• Packaging. This final step involves putting FDF into bottles, blister packs and boxes.

These three subtle steps are frequently treated as three distinct supply chains, often with minimal coordination and planning between them. For work-in-process (WIP) inventory, the pharmaceutical segment is again higher, likely due to the many process steps involved in the pharma sector, and the lack of planning between steps. Given the nature of the pharmaceutical industry, it is not surprising to see its WIP inventory higher than for medical devices.

Raw Materials: Large Discrepancies Exist Between Pharma and Medical Devices

When it comes to raw materials inventory, the pharmaceuticals segment has more inventory than the medical device segment at the median, although the gap closes somewhat at the upper quartile. (See Table 2.) Just like finished goods inventory provides a buffer between supply and customer demand, raw material inventory is often a buffer for supplier performance. However, that doesn’t appear to be the case, given the similarity in supplier performance metrics between the two segments.The large discrepancy in raw materials between pharma and medical devices is likely due to the campaigning of API, which typically involves large batches that are made once or twice a year and drawn down as needed. This process usually involves stockpiling raw materials and consuming during the infrequent API campaigns, which, therefore, results in huge peaks and valleys of raw material inventories.

Use Inventory as a Percentage of Revenue

A unique aspect of Gartner’s supply chain benchmarking database is the inclusion of inventory as a percentage of revenue. Typically, inventory is viewed as a percentage of the cost of goods sold as inventory turns. While this is a useful measure to gauge the amount of inventory on hand, it doesn’t consider that some inventory is better than others at delivering revenue and profitability.

When inventory is compared on a revenue basis, inventory becomes an enabler of sales and revenue, which is logical considering the entire purpose of carrying inventory is to avoid lost revenue from stockouts.

For example, finished goods inventory for pharma is 75 days, or nearly 11 weeks of inventory. (See Figure 2.) This number looks high when compared with other industries. High tech, for example, has a finished goods inventory of 30 days, less than half that of pharma. When looking at the value of total inventory, four weeks of inventory in high tech is equivalent to about 15% of sales annually. Interestingly, 75 days of finished goods inventory in pharma is also equal to about 15% of revenue. This means that when comparing inventory to revenue, the playing field is leveled across industries. Although pharma carries 11 weeks of inventory, it is still enabling the same amount of sales as those four weeks of inventory in high tech. Comparing inventory to revenue changes the storyline in pharma from one of being highly inefficient, to one highlighting those 11 weeks of inventory as actually enabling revenue growth and recognizing that the downside of less inventory could mean missed sales, which is magnified by the high gross margins in pharma.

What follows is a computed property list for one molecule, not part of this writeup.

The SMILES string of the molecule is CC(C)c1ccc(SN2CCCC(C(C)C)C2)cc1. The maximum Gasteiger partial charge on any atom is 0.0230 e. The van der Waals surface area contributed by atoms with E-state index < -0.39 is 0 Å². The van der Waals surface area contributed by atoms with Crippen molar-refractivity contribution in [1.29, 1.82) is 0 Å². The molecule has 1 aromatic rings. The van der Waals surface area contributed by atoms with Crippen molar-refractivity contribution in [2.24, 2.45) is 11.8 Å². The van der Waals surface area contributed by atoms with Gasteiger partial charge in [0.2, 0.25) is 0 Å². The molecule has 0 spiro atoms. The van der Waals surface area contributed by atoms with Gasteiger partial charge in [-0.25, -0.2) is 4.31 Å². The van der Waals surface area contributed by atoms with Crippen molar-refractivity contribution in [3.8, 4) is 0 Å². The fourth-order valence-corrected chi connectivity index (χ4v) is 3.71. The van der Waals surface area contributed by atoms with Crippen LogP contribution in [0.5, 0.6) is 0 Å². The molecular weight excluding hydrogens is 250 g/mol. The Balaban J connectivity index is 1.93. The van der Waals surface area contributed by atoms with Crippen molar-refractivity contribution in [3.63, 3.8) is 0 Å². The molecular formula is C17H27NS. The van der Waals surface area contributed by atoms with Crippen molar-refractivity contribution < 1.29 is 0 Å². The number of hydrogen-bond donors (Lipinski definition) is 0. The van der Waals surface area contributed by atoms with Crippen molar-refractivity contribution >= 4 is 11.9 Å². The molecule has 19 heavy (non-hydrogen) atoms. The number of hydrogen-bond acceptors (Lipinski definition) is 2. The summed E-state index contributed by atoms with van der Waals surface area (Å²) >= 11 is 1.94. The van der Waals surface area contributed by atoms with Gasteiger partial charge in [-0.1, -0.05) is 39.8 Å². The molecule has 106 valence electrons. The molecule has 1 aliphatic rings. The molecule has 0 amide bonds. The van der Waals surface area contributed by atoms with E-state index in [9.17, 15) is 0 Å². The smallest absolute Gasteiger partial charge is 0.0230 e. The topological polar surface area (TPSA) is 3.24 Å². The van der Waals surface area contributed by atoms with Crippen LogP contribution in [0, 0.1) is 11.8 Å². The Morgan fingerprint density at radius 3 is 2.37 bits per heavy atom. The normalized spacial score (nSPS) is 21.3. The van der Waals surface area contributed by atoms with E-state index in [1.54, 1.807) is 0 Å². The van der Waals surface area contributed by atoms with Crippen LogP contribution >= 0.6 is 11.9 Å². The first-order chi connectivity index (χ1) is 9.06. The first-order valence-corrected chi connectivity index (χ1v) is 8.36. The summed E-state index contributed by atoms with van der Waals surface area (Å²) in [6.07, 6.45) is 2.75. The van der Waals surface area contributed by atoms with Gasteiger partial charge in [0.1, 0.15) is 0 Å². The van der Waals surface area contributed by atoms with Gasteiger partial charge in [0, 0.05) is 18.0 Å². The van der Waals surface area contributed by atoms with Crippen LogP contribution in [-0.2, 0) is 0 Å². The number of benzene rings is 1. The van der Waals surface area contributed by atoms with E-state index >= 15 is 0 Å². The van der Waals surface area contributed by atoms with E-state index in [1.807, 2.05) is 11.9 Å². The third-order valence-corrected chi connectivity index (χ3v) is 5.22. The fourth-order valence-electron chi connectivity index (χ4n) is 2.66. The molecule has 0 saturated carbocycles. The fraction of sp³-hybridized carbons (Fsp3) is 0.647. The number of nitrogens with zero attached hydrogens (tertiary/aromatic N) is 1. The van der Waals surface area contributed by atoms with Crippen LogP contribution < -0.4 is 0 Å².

CFOs might be tempted to pressure supply chain executives to reduce inventories by arguing that carrying 11 weeks of finished goods inventory ties up cash flow that can be used for other things. However, the inventory-to-revenue model provides evidence that these levels, compared on a revenue basis, are pretty commensurate.

Inventory Obsolescence: A Sharp Divide Between Industries

One area where pharma shows clearly higher performance is in inventory obsolescence. At both the median (3.7% for pharma, 6.0% for medical devices) and upper quartile (2.1% for pharma, 2.9% for medical devices), the pharmaceutical industry is clearly the better “steward” of inventory.

Although both segments face defined shelf lives for their products, potential explanations for this difference are the size of the average product portfolio and the frequency of new product introductions. Although there may be many dosage forms, concentrations and packaging configurations of products for a pharma company, the actual number of unique APIs usually doesn’t reach triple digits. This makes portfolio management simpler, especially when manufacturing and packaging postponement is used. New product (specifically API) introduction is also less frequent, reducing the pressure.Contrast this to medical device companies, where portfolios frequently contain hundreds if not thousands of active products. New product introductions are also more frequent, which can “steal” demand from existing products. If supply planning is not synchronized to these changes, or overly reliant on historical trends, oversupply may occur, which then leads to product obsolescence.

Forecasting error certainly has an impact on the rate of product obsolescence, as overbiased forecasts can lead to a manufacturing product that doesn’t have demand to consume it. However, the difference in this case doesn’t seem to explain the gap in performance seen here. At the median, the pharma industry is 1,600 basis points better than the medical device industry in demand forecast error, and only 1,100 basis points better at the upper quartile.

Regardless of ultimate root cause, these metrics indicate that many medical device companies are wasting resources producing products that are ultimately thrown away. This wastes manufacturing capacity, consumes warehouse space and adds cost to dispose of the products.

Costs: On Paper, Most Sectors Perform Similarly

When it comes to transportation and warehouse/distribution center costs, pharmaceutical and medical devices perform similarly at median percentages, as shown in Table 3.

The fact that both sectors perform similarly is interesting, given wide variances in go-to-market strategies. This is unlike pharmaceutical manufacturers, which sell to a wholesaler network, medical device manufacturers generally ship to thousands of locations, directly to healthcare providers globally. The transportation costs and handling costs within the warehouse are higher because of that, versus the larger and less frequent shipments pharma makes to drug wholesalers, which require less labor.

An explanation for the divergence at the upper quartile may be related to the profitability of the industry segments. On average, gross margins in pharma average around 70% versus 57.7% for medical devices (healthcare products), according to Aswath Damodaran at the NYU Stern School of Business.2 As a percentage of sales, the upper quartile in pharma likely represents more profitable businesses, and as a result, transportation and warehousing costs appear that much smaller.